While that was happening in court, outside on the ground the Maya people were protesting. A crowd of people from communities and villages in the south came out with their signs and posters making known their demand for land. But the issue is not that simple. It is a highly divisive issue with the National Mopan Maya Council demanding individual land rights on one side and the leader of the Maya Leaders Alliance and Toledo Alcalde Association embracing the communal land victory on the other side. We met with the groups this morning at the Battlefield Park and got the account from two sides of the spectrum.

Candido Chun - Vice Chairman, National Mopan Maya Council

"We are here for individual land title, we want land title. Once you have land title, you have security. We do not have land, we need individual land title."

Courtney Weatherburne

"And the communal land will present more challenges for you all?"

Candido Chun

"Of course, yes, exactly so. This communal system is old fashioned, this thing is not working for the Mayas, it's not making it. What we need is individual land title, that's what we're here for."

Edgar Cal - Village Council Chairperson, Santa Elena

"We want, I want my land title. That is why we're here suffering under this hot sun and we will be waiting what the court ruling and we are not agreeing with communal land. As Cristina is predicting saying she is Maya Leaders Alliance but we haven't elected her, she is not elected by the people. She and her husband are running an organisation as a business. The reason why I say as a business is that, they are not bring to us the financial statement, how they are paying their lawyer, how they are getting here to this court, that's why we are here and we are showing them and we want to show them that yes, we are not supporting communal land."

Hellen Cagbon - Secretary NMMC, Santa Cruz

"Cristina doesn't attend meetings to our villages. She only have meetings with the claimants and then we don't have any idea of how she spend the money or where the money is being spent."

Cristina Coc - Spokesperson, Maya Leaders Alliance and Toledo Alcalde Association

"The Maya people that are standing here around me right now and if you look at the faces here, we are not here to fight the government anymore. All the struggle and fight over whether or not the Maya people own those lands. Whether or not those lands are the property of the Maya people. That issue has been put to rest. The court now for several years, the supreme court of Belize, twice. The inter-American commission, the court of appeals, and now the highest court in this land, that we answer to, the Caribbean court of Justice has affirmed that Maya people in southern Belize, practice a unique system of land tenure. And arising from that practice, from the use and occupation of those lands gives us rights to the land that we currently use and occupy. It has affirmed our rights as Maya people to those lands. So that question of whether or not we want leases or we want to own our land communally or we want to have title - those lands belong to the Maya people."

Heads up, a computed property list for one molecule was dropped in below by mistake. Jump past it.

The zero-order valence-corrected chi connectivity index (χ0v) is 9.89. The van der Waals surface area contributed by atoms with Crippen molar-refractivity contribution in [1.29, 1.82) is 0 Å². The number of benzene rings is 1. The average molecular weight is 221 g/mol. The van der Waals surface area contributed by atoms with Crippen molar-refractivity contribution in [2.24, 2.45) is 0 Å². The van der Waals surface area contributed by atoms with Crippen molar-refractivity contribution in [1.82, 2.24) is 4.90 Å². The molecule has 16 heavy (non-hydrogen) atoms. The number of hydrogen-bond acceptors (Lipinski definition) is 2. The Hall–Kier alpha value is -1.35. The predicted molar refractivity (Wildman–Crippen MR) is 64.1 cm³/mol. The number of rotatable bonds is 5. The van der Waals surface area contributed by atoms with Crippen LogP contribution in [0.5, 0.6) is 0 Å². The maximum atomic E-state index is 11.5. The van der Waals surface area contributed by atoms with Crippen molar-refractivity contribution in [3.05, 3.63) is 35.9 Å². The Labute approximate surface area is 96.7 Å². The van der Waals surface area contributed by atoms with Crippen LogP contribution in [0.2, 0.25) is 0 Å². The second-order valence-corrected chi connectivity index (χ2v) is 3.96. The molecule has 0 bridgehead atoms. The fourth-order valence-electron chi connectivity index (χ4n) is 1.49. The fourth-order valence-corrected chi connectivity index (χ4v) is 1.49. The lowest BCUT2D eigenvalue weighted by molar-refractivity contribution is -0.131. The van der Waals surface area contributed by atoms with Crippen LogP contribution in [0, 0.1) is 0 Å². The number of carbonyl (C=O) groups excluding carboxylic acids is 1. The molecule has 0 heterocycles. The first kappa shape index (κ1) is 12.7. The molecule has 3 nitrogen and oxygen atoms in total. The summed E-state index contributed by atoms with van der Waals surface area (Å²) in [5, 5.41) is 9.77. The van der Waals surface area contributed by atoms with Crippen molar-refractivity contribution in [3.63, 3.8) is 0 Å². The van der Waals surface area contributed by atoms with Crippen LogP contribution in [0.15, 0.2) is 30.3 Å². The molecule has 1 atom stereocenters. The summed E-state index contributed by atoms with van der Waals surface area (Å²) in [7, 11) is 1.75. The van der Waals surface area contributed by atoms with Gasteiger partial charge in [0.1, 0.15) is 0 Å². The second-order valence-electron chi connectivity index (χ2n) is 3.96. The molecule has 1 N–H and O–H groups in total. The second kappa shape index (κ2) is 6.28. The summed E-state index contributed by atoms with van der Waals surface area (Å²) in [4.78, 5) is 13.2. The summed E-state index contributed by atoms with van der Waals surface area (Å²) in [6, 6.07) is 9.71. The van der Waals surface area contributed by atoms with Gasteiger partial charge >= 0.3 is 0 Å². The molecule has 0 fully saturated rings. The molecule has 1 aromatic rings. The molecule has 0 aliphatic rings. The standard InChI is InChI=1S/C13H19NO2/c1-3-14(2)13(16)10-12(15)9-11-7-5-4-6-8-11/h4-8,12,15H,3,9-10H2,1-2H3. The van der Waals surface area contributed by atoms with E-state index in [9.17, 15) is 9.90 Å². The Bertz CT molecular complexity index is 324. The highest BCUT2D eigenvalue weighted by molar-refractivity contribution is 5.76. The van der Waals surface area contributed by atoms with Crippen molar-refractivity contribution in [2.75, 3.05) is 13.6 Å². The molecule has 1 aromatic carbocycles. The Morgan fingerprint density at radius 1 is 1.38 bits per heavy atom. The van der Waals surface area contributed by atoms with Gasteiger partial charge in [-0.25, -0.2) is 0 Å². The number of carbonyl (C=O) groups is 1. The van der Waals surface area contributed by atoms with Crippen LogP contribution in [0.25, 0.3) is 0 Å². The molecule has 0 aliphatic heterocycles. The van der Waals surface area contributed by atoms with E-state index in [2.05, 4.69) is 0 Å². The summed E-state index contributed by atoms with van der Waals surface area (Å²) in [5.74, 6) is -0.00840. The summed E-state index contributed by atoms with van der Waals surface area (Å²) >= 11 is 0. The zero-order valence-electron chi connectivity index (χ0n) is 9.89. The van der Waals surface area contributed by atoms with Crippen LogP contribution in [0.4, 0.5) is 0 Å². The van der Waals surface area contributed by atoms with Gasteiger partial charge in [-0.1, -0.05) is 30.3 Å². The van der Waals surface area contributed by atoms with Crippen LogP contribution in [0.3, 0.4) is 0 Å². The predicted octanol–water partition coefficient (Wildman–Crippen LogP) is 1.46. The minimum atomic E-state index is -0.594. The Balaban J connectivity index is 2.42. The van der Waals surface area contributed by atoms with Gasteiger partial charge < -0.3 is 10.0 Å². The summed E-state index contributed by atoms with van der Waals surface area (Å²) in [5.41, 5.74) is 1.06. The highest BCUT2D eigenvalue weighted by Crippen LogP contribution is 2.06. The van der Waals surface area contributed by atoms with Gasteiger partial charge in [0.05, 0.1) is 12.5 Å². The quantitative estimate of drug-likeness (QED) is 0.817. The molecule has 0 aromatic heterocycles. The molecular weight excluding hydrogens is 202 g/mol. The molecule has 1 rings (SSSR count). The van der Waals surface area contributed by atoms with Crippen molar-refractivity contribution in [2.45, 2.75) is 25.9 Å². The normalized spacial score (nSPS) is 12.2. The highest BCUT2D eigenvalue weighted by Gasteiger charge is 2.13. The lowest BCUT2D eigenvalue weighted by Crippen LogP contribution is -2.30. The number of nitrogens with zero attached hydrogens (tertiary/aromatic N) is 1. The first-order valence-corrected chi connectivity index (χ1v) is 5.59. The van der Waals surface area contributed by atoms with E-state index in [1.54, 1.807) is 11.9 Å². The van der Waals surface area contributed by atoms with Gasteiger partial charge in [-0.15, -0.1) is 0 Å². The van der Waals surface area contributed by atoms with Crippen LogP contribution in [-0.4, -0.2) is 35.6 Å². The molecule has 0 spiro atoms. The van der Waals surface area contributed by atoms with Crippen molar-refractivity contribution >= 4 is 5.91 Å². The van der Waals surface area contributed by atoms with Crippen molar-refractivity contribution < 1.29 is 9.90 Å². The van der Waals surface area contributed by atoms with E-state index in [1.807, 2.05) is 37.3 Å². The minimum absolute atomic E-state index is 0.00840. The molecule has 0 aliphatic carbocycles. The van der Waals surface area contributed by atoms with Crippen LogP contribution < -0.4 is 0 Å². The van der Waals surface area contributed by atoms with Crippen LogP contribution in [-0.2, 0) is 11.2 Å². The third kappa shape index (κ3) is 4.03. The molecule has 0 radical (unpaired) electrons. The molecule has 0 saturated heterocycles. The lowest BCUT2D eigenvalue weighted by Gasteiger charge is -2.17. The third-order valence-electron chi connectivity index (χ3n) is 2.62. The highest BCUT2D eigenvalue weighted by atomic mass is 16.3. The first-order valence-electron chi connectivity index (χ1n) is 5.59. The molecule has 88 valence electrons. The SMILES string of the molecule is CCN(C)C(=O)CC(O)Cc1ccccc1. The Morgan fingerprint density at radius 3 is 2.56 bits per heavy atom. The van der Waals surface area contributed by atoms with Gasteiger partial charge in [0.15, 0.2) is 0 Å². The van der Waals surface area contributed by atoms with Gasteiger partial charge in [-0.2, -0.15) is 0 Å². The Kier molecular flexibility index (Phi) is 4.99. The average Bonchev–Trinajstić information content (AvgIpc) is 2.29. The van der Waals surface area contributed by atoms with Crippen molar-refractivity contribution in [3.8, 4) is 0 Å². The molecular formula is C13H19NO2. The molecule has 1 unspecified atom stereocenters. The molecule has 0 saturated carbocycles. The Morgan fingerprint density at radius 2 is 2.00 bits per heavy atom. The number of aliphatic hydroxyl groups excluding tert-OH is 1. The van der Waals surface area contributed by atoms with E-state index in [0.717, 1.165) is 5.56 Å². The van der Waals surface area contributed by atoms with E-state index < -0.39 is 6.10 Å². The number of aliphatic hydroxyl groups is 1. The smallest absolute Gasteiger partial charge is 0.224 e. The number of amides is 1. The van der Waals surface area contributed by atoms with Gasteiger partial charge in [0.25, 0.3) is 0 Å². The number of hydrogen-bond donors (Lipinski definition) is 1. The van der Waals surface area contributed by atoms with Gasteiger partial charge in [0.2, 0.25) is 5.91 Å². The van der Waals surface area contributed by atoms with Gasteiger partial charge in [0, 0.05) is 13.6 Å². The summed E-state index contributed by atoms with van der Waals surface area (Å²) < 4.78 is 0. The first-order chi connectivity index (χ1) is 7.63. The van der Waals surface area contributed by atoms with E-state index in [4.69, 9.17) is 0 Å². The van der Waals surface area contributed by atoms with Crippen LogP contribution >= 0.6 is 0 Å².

"Unfortunately my brothers and sisters on the other side are very confused, they don't realise that they too have won. Even though, they're very confused on how they have won. If you look around me right now, you're looking at the faces of men and women, who are traditional leaders in 38 of our Maya communities. These are not people that are looking after their own individual interests. These are people that are looking at safe guarding the interest of each and every member of their communities. Within our communal and collective ownership of our land, there is individual derivative rights to property. The people on the other side are very confused because, within the rights we have to these lands, those people have the same protection for their own individual land if that is what they seek. Only now, they don't have to subscribe to the government to ask for permission to lease those lands. They need to go to the authority, which is their community by a collective majority to seek and register their interest in those lands."

So we took it back to the other side - to the anti-communal land group and asked if indeed, they were the ones confused or misinformed. they told us that it is not a question of bewilderment but of upholding basic human rights.

Dalia Sho - Pueblo Viejo Resident

"It is not a matter of confused ma'am if I may respond to that. It's a matter of us being respected. First of all, we shouldn't have been here because as a Belizean, we have that right, we're entitled to own a piece of land in any part of this country. For example, I can live in any part of this country and own a piece of land but what will become of my people, my Maya people, who are afraid or ashamed being miseducated about a piece of land. Have they told our people what is the benefit of owning a titled land? Have they told the people the advantage and disadvantages of being in a communal land? That's what I want them to educate my people."

Courtney Weatherburne

"Looking at the scene out here, there is a clear division here. How does this scene now affect the over all image of the Maya community? That image of unity. Because as you see, there's a clear divide here."